Early one morning, Pearl Carlson of Granite Falls, Washington, woke up because her dog was trying to pull her off the bed. The house was on fire.
The dog saved the lives of Pearl and her parents that morning. The most amazing thing was what they discovered afterwards: The dog had splinters in his mouth because when the fire started, the dog was outside. He chewed his way through a plywood door to get into the burning house to save his family. He got burned pretty badly. The chain around his neck got so hot it burned his throat, making it impossible for him to bark.
We've heard true stories like this before — dogs saving people and people saving dogs. The two species have a great fondness for each other. This fondness has deep roots.
Dogs and people evolved together. We formed a symbiotic relationship long ago and became a kind of superpredator.
A symbiotic relationship means two species are better off together than they are apart, that they contribute to each others' ability to survive. Lichen is a good example. Lichen (that yellow and orange stuff that grows on rocks) isn't one species, but two. It is a symbiotic relationship between a fungus and an alga. The fungus provides a protective scaffolding on which the alga can grow, and the alga provides a specific carbohydrate the fungus lives on.
Two species living together in such close association tend to effect each other. The presence of one will effect the evolutionary adaptations of the other.
A group of humans in a partnership with dogs would survive better than a group of humans without dogs in our prehistoric past.
When our relationship began, our ancestors and our dogs' ancestors (wolves) ate similar foods and both species hunted in groups. Both species are extremely social and survive by cooperating with each other. But each species has different strengths. Wolves are good at chasing large animals but not as good at killing them. Sometimes they'll corner a large animal, like a moose, and try for several days before they manage to kill it. The human-dog superpredator was able to kill animals that either species by itself would find difficult or impossible to kill. Both dogs and humans ate more if the dogs could corner prey and humans could kill it.
"With its speed and tracking ability," wrote Michael W. Fox, "the dog was an ally in the hunt, and it kept us warm at night with its higher body temperature and was protector and playmate for our children."
The two species fill each others' gaps. Dogs don't see as well as humans. People see more color and detail. A tremendous amount of the human brain is devoted to vision. But dogs have much better peripheral vision and they are considerably more capable of perceiving movement than people are.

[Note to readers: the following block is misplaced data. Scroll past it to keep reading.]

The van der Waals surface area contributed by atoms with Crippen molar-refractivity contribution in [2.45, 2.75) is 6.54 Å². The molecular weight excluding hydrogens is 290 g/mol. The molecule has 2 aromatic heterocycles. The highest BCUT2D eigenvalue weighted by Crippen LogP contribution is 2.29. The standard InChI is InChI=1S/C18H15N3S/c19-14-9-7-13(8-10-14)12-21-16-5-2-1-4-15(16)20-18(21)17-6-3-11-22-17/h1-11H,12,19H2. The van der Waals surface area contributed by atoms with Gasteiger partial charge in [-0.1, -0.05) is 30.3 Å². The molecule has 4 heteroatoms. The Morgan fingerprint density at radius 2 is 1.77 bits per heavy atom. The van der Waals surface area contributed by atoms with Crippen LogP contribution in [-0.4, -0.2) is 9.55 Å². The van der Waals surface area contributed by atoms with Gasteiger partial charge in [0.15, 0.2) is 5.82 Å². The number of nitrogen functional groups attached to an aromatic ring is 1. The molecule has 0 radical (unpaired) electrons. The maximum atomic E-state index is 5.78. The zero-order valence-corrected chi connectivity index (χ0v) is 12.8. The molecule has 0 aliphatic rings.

Dogs can hear much higher frequencies that humans. A dog's brain has twenty times more olfactory neurons than a human brain. Donald McCaig wrote, "Since dogs could hear and smell better than men, we could concentrate on sight."
And even our tastes complemented each other well. Animal behaviorist Dennis Fetko points out that humans usually ate the meat and fat, "while throwing away the very things wolves craved — bones, offal, fur, horns and hoofs."
"By tapping wolves' protective, territorial instincts," wrote Lowell Ponte, "our ancestors acquired watchdogs. Other predators such as bears tended to avoid them."
While we were selectively breeding wolves to produce characteristics we wanted, their skills and companionship may have allowed us to evolve in certain ways. We didn't need to rely so much on our sense of smell, for example.
The combination of dog and human creates a superspecies with greatly expanded powers. This superspecies can hear very high frequencies, see great detail in color, detect movement extremely well, and has great peripheral vision. This superpredator can detect the faintest odor in the air of enemy or foodsource and has the endurance and speed to chase down any prey and the ability to make weapons that will kill any prey.
We have benefited greatly from our alliance with dogs. And they also gained benefits. Dogs have nearly twice the life-span of wolves in the wild.
There might have been a kind of selection for humans who liked dogs. It is entirely possible that we have evolved to enjoy the company of dogs. That may be why dogs have a good effect on our health and moods. It may be why merely petting a dog lowers a person's blood-pressure and general anxiety level. Whatever the explanation, most people respond to dogs, particularly their own dog, with a general lowering of anxiety.
Researchers at Cambridge University found that after getting a dog, a person's general health improves. "Dogs help us psychologically," writes Toyoharu Kojima, author of Legacy of the Dog. "Tests have shown that walking a dog, or just having one as a companion, effectively helps speed recovery from an illness and aid in rehabilitative efforts."
UCLA researcher Judith Siegel studied a thousand elderly people. Those who owned a dog required twenty percent less medical care than people without a pet.
So here is an anxiety-lowering and stress-reducing method that may not have occurred to you: Get a dog.
A good DVD on the latest dog research is Nova's Dogs Decoded.
Adam Khan is the author of Slotralogy: How to Change Your Habits of Thought, Direct Your Mind, and Cultivating Fire: How to Keep Your Motivation White Hot. Follow his podcast, The Adam Bomb.